One of the most important projects arising from the collaboration between the EAU and the Pan-African Urological Surgeons’ Association (PAUSA) is Horizons, a project initiated by Prof. James N’Dow which aims to improve the quality of health care in Gambia.
Based on the principles of self-sustainability and social impact, Horizons was initiated by N’Dow, who described himself as a “proud Gambian who is also part of the problem of Africa,” since he left for Scotland 25 years ago. N ‘Dow, who spoke yesterday during the joint EAU-PAUSA session, said he started working on the Horizons project out of frustration.
The lack of improvement in the quality of Sub-Saharan health care that N’Dow witnessed prompted him to believe that charity alone has failed as a long-term solution. With more emphasis on collaborative efforts, Horizons started to take shape three years ago and since then has been supported by key stakeholders.
N’Dow: “The project has been awarded prime land by the Gambian government, is supported by a number of Gambian ministries, and has secured the support of the African Development Bank, which are all major milestones.”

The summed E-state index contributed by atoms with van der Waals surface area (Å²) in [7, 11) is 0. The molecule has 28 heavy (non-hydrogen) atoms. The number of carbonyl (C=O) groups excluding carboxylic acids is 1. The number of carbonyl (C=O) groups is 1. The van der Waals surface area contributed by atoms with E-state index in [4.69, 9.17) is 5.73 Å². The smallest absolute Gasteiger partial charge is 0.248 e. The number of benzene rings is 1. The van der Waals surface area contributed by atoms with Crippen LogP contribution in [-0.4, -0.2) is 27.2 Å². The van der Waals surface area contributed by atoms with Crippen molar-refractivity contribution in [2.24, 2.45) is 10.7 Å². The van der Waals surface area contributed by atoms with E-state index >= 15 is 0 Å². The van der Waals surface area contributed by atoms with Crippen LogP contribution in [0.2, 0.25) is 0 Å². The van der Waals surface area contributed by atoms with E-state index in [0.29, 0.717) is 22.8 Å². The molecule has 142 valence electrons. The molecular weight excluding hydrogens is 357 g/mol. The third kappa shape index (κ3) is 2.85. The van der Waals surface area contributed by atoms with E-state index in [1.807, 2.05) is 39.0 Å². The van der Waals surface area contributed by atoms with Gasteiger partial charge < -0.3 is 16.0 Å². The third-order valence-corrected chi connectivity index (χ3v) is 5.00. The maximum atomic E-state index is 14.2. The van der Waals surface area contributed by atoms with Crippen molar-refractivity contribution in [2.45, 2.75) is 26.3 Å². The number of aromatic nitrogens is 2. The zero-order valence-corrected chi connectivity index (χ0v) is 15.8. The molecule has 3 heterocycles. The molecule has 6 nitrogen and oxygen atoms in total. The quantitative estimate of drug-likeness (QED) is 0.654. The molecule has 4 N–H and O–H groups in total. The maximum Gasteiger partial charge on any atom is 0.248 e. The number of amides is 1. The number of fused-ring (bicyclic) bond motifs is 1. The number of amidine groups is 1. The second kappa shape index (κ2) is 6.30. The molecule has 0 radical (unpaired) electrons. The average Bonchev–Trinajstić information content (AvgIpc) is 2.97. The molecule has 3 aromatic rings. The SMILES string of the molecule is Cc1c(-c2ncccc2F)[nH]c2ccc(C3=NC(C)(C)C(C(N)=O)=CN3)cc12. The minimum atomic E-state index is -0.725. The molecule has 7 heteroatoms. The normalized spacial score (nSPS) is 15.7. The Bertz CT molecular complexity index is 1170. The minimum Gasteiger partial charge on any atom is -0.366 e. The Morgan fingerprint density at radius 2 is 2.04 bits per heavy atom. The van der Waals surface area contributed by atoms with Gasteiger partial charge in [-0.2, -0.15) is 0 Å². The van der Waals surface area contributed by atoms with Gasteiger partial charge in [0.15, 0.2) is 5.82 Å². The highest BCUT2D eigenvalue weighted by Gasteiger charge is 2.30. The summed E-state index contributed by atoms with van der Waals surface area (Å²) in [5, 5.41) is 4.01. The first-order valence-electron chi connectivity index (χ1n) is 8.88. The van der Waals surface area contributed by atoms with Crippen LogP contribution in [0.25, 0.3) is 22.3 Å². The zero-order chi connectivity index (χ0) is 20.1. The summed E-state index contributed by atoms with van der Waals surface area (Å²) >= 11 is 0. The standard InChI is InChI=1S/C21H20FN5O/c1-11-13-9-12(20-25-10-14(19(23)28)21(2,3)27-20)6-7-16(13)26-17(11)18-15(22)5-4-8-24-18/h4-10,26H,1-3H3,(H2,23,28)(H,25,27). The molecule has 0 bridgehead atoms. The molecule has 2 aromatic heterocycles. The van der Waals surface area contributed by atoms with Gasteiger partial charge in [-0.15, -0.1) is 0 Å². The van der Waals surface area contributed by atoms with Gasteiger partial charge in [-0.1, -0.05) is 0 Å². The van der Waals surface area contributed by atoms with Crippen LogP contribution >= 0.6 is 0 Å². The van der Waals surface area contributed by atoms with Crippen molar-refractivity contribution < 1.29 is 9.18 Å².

Moreover, organisations such as WHO Gambia, Global Health Workforce Alliance, and the University of Aberdeen have pledged their support. With the Gambian people, the business community and international philanthropic funding, construction of the Horizons Clinic can start later this year.
The Clinic will enable Horizons to meet its long-term goal of making a “major contribution towards increased access to affordable high quality healthcare for all Gambians.” It will deliver wide-ranging charitable activities focusing on maternal health, infant care, training of healthcare professionals, capacity building, and developing an equipment and maintenance strategy.
N’Dow made it clear that the time to act in Sub-Saharan Africa is now. But, despite the grim statistics and his own experience, N’Dow said improved health care in Gambia is achievable and the way to do it is through the Horizons project.
“Although it is a difficult task, finding and implementing relevant, cost-effective, and sustainable solutions for the immediate and long-term needs in Gambia can be possible,” N’Dow noted.
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